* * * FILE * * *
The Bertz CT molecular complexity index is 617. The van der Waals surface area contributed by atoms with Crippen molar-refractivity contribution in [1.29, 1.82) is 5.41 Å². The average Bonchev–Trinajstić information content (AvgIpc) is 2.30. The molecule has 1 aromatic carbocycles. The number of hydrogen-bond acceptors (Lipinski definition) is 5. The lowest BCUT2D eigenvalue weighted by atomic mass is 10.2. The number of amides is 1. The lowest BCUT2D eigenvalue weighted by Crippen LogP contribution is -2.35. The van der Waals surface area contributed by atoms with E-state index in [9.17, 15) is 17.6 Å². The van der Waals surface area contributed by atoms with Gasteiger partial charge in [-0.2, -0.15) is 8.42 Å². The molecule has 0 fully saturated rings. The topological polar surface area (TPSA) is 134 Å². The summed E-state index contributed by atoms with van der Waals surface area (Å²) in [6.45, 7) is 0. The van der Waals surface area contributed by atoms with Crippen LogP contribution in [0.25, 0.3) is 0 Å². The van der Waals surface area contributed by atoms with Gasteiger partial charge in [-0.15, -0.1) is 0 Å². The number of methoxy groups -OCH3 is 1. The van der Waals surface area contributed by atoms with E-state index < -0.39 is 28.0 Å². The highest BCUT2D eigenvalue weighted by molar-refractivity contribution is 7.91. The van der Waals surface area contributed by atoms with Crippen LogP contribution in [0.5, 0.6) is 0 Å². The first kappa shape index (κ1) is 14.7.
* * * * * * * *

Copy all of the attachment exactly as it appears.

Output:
The Bertz CT molecular complexity index is 617. The van der Waals surface area contributed by atoms with Crippen molar-refractivity contribution in [1.29, 1.82) is 5.41 Å². The average Bonchev–Trinajstić information content (AvgIpc) is 2.30. The molecule has 1 aromatic carbocycles. The number of hydrogen-bond acceptors (Lipinski definition) is 5. The lowest BCUT2D eigenvalue weighted by atomic mass is 10.2. The number of amides is 1. The lowest BCUT2D eigenvalue weighted by Crippen LogP contribution is -2.35. The van der Waals surface area contributed by atoms with E-state index in [9.17, 15) is 17.6 Å². The van der Waals surface area contributed by atoms with Gasteiger partial charge in [-0.2, -0.15) is 8.42 Å². The molecule has 0 fully saturated rings. The topological polar surface area (TPSA) is 134 Å². The summed E-state index contributed by atoms with van der Waals surface area (Å²) in [6.45, 7) is 0. The van der Waals surface area contributed by atoms with Crippen LogP contribution in [0.25, 0.3) is 0 Å². The van der Waals surface area contributed by atoms with Gasteiger partial charge in [-0.15, -0.1) is 0 Å². The number of methoxy groups -OCH3 is 1. The van der Waals surface area contributed by atoms with E-state index < -0.39 is 28.0 Å². The highest BCUT2D eigenvalue weighted by molar-refractivity contribution is 7.91. The van der Waals surface area contributed by atoms with Crippen LogP contribution in [0.5, 0.6) is 0 Å². The first kappa shape index (κ1) is 14.7.